Further Steps in Becoming Good Neighbours

Our community aspires to build with local Indigenous Peoples a relationship where their people and culture are present in our communal life in ways that are authentic, visible, respectful, and integrated. We want our approach to reflect the living nature of our local communities, along with the highest understanding of what it means to be a good neighbour.

Murray Sinclair, retired senator and chair of Canada’s Truth and Reconciliation Commission, makes clear that reconciliation will be the work of generations. As we share details about events happening over the next few weeks, we’re cognizant of the distance we need to travel. As a school, we’ve committed ourselves to becoming good neighbours to our local community. This entails challenging our own understandings and ways of being as we open ourselves to new possibilities.

National Day for Truth and Reconciliation

When the federal government declared National Day for Truth and Reconciliation for September 30, we needed to discern our response as a school. As has been our pattern, we turned to our Indigenous Guide, Bill White (Coast Salish), who affirmed our desire to fully embrace the intent of the day. When talking about what might make it meaningful, he identified with us two opportunities:

  • an opportunity for the students and staff of each division to gather for a ceremony; and
  • an opportunity to build on our cultural literacy as a faculty.

To these ends, the morning of Thursday, September 30 will include ceremonies similar to those for Orange Shirt Day in the past. While the Junior and Middle School gatherings will be student-driven, Senior School students will hear an address by Kim Recalma-Clutesi (Kwakwa̱ka̱ʼwakw), a highly respected figure in the traditional community.

When students are released for the afternoon, Ms. Recalma-Clutesi will work directly with our faculty, building on the locally developed Indigenous Cultural Literacy course already undertaken by all of our staff. Of course, the eminent Bill White will continue to offer a guiding hand as we make our plans.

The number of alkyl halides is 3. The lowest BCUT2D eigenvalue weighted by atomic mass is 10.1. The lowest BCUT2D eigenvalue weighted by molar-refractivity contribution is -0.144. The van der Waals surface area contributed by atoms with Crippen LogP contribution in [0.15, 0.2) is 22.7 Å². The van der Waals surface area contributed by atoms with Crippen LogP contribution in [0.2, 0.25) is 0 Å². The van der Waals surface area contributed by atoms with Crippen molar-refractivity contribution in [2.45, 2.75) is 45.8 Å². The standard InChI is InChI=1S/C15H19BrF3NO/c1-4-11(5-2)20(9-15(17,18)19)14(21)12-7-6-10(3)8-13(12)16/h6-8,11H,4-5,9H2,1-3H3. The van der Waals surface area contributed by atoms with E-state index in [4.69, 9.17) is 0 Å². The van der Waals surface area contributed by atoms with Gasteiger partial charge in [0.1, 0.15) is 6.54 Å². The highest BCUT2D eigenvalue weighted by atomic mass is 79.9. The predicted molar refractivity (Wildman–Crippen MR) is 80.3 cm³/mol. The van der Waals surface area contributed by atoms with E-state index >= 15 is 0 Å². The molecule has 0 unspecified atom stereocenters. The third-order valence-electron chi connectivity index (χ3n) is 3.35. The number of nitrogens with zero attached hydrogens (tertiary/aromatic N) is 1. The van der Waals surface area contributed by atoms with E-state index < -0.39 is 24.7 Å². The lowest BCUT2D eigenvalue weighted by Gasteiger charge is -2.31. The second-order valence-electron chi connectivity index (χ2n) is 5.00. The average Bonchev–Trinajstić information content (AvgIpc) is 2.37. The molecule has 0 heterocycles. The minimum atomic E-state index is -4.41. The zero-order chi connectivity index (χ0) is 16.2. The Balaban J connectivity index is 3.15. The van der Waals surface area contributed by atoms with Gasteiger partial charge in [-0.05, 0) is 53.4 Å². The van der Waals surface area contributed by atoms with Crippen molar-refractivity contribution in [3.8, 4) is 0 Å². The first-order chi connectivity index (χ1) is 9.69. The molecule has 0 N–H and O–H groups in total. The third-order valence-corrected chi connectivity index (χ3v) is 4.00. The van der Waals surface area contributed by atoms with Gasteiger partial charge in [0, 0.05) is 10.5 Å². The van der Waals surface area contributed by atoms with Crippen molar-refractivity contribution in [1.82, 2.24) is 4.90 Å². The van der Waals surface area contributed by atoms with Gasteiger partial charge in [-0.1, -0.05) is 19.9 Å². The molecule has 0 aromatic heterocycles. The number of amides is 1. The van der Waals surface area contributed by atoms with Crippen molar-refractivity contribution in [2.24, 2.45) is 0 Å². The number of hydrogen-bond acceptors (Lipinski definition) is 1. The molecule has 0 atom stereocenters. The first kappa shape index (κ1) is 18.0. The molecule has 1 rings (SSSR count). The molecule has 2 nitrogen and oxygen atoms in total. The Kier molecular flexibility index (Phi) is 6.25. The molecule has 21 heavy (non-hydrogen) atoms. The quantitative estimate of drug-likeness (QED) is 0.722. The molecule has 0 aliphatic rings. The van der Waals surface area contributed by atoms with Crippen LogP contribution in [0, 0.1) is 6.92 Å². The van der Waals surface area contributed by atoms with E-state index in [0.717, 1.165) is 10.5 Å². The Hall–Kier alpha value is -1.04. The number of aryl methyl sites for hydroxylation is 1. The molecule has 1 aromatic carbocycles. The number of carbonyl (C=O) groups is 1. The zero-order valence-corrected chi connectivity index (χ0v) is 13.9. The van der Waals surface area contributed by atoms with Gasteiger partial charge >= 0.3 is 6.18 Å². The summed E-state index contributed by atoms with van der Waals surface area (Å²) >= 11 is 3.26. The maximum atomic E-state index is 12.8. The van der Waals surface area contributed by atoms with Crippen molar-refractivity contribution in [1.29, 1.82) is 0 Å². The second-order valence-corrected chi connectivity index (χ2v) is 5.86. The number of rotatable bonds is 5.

Spindle Whorls Welcome Ceremony

On October 7, all students from Grades 4-12 will gather on the Richmond Road campus for our Spindle Whorls Welcome Ceremony.

As an art form, Spindle Whorls are closely tied to the Coast Salish. Carved in red and yellow cedar by our Indigenous Scholar, Dylan Thomas (Coast Salish), our Spindle Whorls depict local stories that express the core Values of our school: respect, courage, honesty, and service. A Spindle Whorl will be placed in the Chapel and in the entrance at each of our schools.

Reflecting traditional understanding that such pieces are living, the Spindle Whorls will be rotated four times a year, according to local seasons and accompanied by protocol. The welcome ceremony itself will reflect traditional Coast Salish values and approaches as we bear witness to the arrival of these culturally significant pieces through word and song.

Our hope is that how we approach the National Day for Truth and Reconciliation and our Spindle Whorls Welcome Ceremony will stand as overt expressions of our commitment to be good neighbours. At the same time, we recognize that they represent no more than the beginning steps of this journey, a work of generations. We are grateful to those from the local community who are walking with us as we find our way.

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